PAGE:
posted on 04/10/21
This series of talks takes advantage of the phenomenon to examine five churches from the perspective of their origin, history and aesthetic character. The emphasis will be on the architecture, but the status of medieval buildings as repositories of imagery will not be neglected, nor their rhetorical power to make claims on behalf of their creators.
They take place every Thursday from 2nd December to 13th January (excluding 23rd and 30th December) at 4.30pm (GMT) and, including Q&A, will probably last just under an hour. They are available for viewing for eight weeks after the last episode is streamed (10th March 2022).
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The cappella palatina is the most spectacular royal chapel to have come down to us from the 12th century. Begun while Roger II was king of Sicily and probably completed under his son, the chapel was designed to embody an ideal of Christian kingship – relating the southern Italian monarchy to both King David and Christ. Not only that, the imagery appealed to Latin, Greek and Arabic speakers in what seems to have been a carefully planned and politically sophisticated programme. Where did the artists capable of producing such imagery come from, and what propelled the monarchy into making ambitious trans-Mediterranean claims?
As an architectural experience, Bourges Cathedral rests in a very select league indeed. The first giant of French Gothic architecture to take shape in central France, the overall design owed much to Notre-Dame in Paris. Like Paris, Bourges also redeployed elements of its Romanesque predecessor, though when it came to creating a series of story-telling windows the cathedral set a new standard. Unlike most of its contemporaries, the stained glass that illuminates Bourges’s radiating chapels is positioned above low window sills, creating the most accessible and intimate of all 13th-century glazing schemes.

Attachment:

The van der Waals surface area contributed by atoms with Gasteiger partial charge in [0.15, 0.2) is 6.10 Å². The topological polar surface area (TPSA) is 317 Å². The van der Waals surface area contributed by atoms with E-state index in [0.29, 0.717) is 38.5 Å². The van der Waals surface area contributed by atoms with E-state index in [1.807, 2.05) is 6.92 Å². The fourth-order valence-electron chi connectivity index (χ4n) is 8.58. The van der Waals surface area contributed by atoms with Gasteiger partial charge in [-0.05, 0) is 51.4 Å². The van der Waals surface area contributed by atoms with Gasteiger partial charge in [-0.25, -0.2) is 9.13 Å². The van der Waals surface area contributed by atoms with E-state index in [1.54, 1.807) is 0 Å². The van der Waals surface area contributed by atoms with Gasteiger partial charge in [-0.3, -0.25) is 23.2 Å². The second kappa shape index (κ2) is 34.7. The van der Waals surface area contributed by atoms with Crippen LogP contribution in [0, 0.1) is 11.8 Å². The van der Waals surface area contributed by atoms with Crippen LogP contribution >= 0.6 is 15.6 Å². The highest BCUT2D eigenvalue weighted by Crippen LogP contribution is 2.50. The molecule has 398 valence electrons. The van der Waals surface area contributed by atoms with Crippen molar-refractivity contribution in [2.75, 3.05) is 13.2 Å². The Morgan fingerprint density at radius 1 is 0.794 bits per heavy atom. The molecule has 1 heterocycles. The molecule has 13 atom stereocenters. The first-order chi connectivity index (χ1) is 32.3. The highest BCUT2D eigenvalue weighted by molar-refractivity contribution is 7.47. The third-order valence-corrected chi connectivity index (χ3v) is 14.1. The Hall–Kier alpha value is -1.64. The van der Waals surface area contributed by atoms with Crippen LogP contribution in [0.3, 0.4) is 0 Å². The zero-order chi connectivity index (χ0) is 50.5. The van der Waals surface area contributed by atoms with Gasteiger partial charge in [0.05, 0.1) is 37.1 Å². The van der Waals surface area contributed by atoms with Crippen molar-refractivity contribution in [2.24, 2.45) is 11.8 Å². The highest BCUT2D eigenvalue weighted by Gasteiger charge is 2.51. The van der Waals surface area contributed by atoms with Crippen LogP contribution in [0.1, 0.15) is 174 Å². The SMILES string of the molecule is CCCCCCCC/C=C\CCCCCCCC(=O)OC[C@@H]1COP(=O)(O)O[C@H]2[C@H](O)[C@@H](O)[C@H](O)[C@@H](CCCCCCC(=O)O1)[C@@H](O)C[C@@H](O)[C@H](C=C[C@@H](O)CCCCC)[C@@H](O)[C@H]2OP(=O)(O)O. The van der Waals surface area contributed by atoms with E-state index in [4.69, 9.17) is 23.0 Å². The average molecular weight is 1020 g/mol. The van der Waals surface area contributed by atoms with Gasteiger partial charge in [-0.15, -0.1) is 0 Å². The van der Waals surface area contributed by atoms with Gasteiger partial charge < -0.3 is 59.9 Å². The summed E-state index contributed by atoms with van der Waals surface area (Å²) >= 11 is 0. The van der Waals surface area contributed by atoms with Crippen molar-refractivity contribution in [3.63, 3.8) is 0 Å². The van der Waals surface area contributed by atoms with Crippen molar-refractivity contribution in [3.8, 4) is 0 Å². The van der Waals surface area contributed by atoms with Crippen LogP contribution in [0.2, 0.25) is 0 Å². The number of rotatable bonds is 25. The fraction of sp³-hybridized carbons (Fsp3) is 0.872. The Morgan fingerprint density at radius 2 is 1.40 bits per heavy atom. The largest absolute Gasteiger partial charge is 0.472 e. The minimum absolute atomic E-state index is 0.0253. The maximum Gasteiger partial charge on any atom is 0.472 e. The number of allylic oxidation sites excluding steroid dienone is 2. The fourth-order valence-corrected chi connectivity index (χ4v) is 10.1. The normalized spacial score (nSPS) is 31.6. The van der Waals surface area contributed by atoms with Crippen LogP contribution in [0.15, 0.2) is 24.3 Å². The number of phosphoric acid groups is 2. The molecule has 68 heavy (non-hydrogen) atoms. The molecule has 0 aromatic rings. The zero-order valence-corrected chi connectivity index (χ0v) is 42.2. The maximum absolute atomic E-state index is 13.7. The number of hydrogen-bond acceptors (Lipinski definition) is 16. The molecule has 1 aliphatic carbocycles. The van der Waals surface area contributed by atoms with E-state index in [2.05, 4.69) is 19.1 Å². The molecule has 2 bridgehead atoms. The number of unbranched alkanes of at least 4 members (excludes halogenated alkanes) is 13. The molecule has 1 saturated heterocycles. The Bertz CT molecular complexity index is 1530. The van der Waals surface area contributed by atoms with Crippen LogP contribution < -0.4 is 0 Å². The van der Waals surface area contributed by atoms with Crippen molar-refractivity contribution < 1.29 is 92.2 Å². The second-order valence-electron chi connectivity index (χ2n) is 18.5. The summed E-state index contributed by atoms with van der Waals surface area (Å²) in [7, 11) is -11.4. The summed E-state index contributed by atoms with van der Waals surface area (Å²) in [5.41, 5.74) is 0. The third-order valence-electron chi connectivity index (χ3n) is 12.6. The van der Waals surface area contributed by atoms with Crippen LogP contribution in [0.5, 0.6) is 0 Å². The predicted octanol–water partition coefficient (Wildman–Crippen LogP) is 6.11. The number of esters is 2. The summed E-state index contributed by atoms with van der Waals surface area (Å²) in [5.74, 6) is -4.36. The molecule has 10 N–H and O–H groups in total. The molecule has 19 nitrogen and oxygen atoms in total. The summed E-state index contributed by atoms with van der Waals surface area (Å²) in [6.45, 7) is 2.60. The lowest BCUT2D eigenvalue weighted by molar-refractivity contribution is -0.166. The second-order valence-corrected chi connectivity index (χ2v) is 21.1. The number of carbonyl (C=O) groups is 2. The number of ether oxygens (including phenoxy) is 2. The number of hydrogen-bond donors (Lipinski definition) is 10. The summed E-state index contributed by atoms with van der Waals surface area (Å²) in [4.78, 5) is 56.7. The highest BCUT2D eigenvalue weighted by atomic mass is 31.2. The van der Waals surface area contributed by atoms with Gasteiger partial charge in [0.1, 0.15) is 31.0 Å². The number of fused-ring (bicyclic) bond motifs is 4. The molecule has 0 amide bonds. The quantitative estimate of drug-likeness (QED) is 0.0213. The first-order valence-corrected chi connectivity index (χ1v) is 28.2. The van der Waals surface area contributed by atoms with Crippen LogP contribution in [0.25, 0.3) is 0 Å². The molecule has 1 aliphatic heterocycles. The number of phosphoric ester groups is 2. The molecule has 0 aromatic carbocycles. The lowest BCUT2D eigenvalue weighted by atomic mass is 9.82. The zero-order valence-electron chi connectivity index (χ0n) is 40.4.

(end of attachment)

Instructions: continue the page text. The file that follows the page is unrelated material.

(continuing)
Built at spectacular expense in accordance with the will of Richard Beauchamp, 13th earl of Warwick and captain of the English forces in Normandy at the time of his death, the Beauchamp chapel is the most lavishly appointed 15th-century funerary chapel in England. It was fitted out by London-based craftsmen, though within a distinctively regional architectural frame – a classic example of a building intended to surpass all precedents and expectations.
Sited well to the north of the river Tagus, Tomar was developed on a huge scale to act as the headquarters for the order of Knights Templar in Portugal. A colossal castle was created on high ground above the town, with a church and a set conventual buildings at its heart. The church survives from this early period, laid out in 1160 with a circular sanctuary and short rectangular nave, while around it were built a record-breaking seven cloisters and courtyards – the latter mostly created after 1312 when the site was refashioned as the seat of Portugal’s royal Ordem del Cristo. Heaven for anyone interested in cloister design.
Founded as a monastery for women in the 7th century and taking Etheldreda as its first abbess, Ely was raised to the status of cathedral in 1109, by which date work had already started on the existing church. The current cathedral reflects an expansion of the Anglo-Norman church, initiated to the east by a splendid new eastern shrine area created under Bishop Hugh Northwold (1229-54). Most famously, however, the core of the church was reconstructed following the collapse of the crossing tower in 1322, turning the cathedral into as much a showcase for the Decorated as for the Romanesque.